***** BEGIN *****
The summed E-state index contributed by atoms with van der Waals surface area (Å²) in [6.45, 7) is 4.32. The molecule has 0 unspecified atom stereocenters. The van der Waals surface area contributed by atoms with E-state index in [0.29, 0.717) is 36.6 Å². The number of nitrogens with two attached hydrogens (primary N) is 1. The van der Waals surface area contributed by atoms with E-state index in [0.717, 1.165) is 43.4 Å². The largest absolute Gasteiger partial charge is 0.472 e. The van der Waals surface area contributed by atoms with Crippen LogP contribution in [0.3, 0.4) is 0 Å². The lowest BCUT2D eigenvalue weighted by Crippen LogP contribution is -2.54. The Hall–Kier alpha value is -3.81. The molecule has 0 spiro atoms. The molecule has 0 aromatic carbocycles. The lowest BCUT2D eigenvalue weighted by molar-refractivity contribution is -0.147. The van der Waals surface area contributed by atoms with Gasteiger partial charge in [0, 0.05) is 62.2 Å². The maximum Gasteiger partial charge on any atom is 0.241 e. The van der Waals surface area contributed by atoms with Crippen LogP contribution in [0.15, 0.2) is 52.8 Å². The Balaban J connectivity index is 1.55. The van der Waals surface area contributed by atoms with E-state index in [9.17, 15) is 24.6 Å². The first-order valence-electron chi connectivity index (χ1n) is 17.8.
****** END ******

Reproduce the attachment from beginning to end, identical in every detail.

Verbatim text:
The summed E-state index contributed by atoms with van der Waals surface area (Å²) in [6.45, 7) is 4.32. The molecule has 0 unspecified atom stereocenters. The van der Waals surface area contributed by atoms with E-state index in [0.29, 0.717) is 36.6 Å². The number of nitrogens with two attached hydrogens (primary N) is 1. The van der Waals surface area contributed by atoms with E-state index in [0.717, 1.165) is 43.4 Å². The largest absolute Gasteiger partial charge is 0.472 e. The van der Waals surface area contributed by atoms with Crippen LogP contribution in [0.3, 0.4) is 0 Å². The lowest BCUT2D eigenvalue weighted by Crippen LogP contribution is -2.54. The Hall–Kier alpha value is -3.81. The molecule has 0 spiro atoms. The molecule has 0 aromatic carbocycles. The lowest BCUT2D eigenvalue weighted by molar-refractivity contribution is -0.147. The van der Waals surface area contributed by atoms with Gasteiger partial charge in [0, 0.05) is 62.2 Å². The maximum Gasteiger partial charge on any atom is 0.241 e. The van der Waals surface area contributed by atoms with Crippen LogP contribution in [0.15, 0.2) is 52.8 Å². The Balaban J connectivity index is 1.55. The van der Waals surface area contributed by atoms with E-state index in [9.17, 15) is 24.6 Å². The first-order valence-electron chi connectivity index (χ1n) is 17.8.